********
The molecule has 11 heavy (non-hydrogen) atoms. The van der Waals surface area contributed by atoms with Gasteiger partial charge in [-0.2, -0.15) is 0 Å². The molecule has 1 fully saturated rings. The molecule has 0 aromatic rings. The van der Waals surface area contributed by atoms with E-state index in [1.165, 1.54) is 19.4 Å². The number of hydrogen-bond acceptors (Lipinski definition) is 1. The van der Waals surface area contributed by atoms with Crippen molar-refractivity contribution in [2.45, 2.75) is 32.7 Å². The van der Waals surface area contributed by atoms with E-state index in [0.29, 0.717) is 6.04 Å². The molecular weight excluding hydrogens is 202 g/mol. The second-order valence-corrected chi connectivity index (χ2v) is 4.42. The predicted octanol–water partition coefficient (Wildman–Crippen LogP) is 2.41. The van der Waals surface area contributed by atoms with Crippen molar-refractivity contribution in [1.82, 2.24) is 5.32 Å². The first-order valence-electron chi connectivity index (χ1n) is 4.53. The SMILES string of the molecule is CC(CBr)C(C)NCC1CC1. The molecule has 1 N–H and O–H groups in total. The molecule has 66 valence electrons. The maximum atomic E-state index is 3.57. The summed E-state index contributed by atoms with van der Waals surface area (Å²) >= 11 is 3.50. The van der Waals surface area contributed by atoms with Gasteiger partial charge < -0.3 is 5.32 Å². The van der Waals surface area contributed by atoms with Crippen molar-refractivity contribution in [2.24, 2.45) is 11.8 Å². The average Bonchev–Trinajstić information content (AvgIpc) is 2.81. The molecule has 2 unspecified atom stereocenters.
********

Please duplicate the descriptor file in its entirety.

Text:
The molecule has 11 heavy (non-hydrogen) atoms. The van der Waals surface area contributed by atoms with Gasteiger partial charge in [-0.2, -0.15) is 0 Å². The molecule has 1 fully saturated rings. The molecule has 0 aromatic rings. The van der Waals surface area contributed by atoms with E-state index in [1.165, 1.54) is 19.4 Å². The number of hydrogen-bond acceptors (Lipinski definition) is 1. The van der Waals surface area contributed by atoms with Crippen molar-refractivity contribution in [2.45, 2.75) is 32.7 Å². The van der Waals surface area contributed by atoms with E-state index in [0.29, 0.717) is 6.04 Å². The molecular weight excluding hydrogens is 202 g/mol. The second-order valence-corrected chi connectivity index (χ2v) is 4.42. The predicted octanol–water partition coefficient (Wildman–Crippen LogP) is 2.41. The van der Waals surface area contributed by atoms with Crippen molar-refractivity contribution in [1.82, 2.24) is 5.32 Å². The first-order valence-electron chi connectivity index (χ1n) is 4.53. The SMILES string of the molecule is CC(CBr)C(C)NCC1CC1. The molecule has 1 N–H and O–H groups in total. The molecule has 66 valence electrons. The maximum atomic E-state index is 3.57. The summed E-state index contributed by atoms with van der Waals surface area (Å²) >= 11 is 3.50. The van der Waals surface area contributed by atoms with Gasteiger partial charge < -0.3 is 5.32 Å². The van der Waals surface area contributed by atoms with Crippen molar-refractivity contribution in [2.24, 2.45) is 11.8 Å². The average Bonchev–Trinajstić information content (AvgIpc) is 2.81. The molecule has 2 unspecified atom stereocenters.